Finally, the fact that a conclusion that the complainant would have been offered a permanent position does, of necessity, entail some degree of uncertainty and speculation should not prevent the commission from ordering appropriate make-whole relief. The commission has held that, in deciding what remedies are appropriate, uncertainties should be resolved against the discriminating employer. See, Fields v. Cardinal TG Co. (LIRC, Feb. 16, 2001), and cases cited therein. In Mark Moore v. Milwaukee Board of School Directors, ERD Case No. 199604335, (LIRC July 23, 1999), in which the commission found that an applicant for a janitor position was discriminatorily denied consideration for that position based upon his conviction record, the commission stated:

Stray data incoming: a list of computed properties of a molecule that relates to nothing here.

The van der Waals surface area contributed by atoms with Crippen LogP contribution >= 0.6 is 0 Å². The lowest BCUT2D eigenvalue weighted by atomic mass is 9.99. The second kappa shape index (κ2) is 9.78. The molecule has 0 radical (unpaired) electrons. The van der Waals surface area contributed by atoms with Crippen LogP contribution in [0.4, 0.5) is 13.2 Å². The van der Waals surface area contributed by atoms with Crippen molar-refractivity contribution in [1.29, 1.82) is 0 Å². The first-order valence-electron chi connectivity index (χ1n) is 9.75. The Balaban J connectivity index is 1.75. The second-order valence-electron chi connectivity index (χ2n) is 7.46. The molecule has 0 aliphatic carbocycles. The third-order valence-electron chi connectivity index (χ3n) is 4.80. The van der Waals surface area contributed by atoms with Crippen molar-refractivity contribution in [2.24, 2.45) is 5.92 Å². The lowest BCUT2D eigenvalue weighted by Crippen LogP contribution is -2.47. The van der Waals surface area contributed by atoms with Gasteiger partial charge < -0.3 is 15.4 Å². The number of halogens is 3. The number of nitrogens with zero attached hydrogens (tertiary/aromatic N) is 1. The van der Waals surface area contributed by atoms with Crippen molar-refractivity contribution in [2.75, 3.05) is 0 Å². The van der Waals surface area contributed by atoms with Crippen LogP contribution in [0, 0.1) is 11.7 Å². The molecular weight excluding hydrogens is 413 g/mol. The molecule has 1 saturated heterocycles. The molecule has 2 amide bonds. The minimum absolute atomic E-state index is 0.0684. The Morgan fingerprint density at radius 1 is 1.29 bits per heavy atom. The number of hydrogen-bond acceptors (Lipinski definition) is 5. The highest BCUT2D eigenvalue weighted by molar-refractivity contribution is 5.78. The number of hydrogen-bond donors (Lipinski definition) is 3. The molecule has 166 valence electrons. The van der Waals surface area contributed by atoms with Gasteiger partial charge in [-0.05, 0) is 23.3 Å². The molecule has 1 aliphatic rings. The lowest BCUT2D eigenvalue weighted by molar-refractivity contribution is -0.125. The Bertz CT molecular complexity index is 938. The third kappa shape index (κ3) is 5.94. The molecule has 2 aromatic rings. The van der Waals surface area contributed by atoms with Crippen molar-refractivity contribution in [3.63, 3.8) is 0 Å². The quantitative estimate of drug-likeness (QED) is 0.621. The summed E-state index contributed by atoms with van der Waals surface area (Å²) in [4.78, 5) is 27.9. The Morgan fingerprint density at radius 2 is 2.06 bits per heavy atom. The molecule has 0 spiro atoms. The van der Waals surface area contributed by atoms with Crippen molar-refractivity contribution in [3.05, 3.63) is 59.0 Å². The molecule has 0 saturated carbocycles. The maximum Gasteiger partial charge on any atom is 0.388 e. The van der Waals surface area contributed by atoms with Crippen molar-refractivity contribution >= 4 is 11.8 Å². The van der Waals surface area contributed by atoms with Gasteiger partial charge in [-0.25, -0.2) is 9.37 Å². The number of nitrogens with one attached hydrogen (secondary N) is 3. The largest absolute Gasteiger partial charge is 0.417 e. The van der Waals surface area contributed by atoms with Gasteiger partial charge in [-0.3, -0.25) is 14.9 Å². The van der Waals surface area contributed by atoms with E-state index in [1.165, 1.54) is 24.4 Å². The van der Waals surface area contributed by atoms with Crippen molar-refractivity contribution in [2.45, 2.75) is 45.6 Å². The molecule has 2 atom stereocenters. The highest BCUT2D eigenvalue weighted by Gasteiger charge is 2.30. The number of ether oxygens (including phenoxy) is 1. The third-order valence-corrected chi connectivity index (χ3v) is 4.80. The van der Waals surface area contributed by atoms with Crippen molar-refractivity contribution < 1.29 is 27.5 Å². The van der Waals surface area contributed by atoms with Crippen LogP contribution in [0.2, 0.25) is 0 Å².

"Once the complainant proves discrimination, back pay should be awarded unless the respondent establishes by clear and convincing evidence that, even in the absence of discrimination, the rejected applicant would not have been selected for the open position. Silvers v. LIRC, Dane Cty. Cir. Ct., Case #83-CV-3644, February 13, 1984. Where the evidence presented by the respondent on that point is speculative, the commission will resolve the uncertainty against the discriminating respondent. Silvers v. Madison Metropolitan School District (LIRC, July 25, 1986). Here, the complainant established that he tested within the top ten applicants and, further, that he had previously been hired for and performed the very job in question. Thus, it is apparent that the complainant is qualified for the position. Although the respondent may have had reason to believe that other applicants were better qualified than the complainant or that there were other non-discriminatory reasons which would have rendered the complainant ineligible for the job, it failed to present any evidence on these points at the hearing, and the commission is unwilling to speculate that this would have been the case. Consequently, the commission agrees with the administrative law judge that instatement into the position, with back pay, is the appropriate remedy for the harm suffered in this case."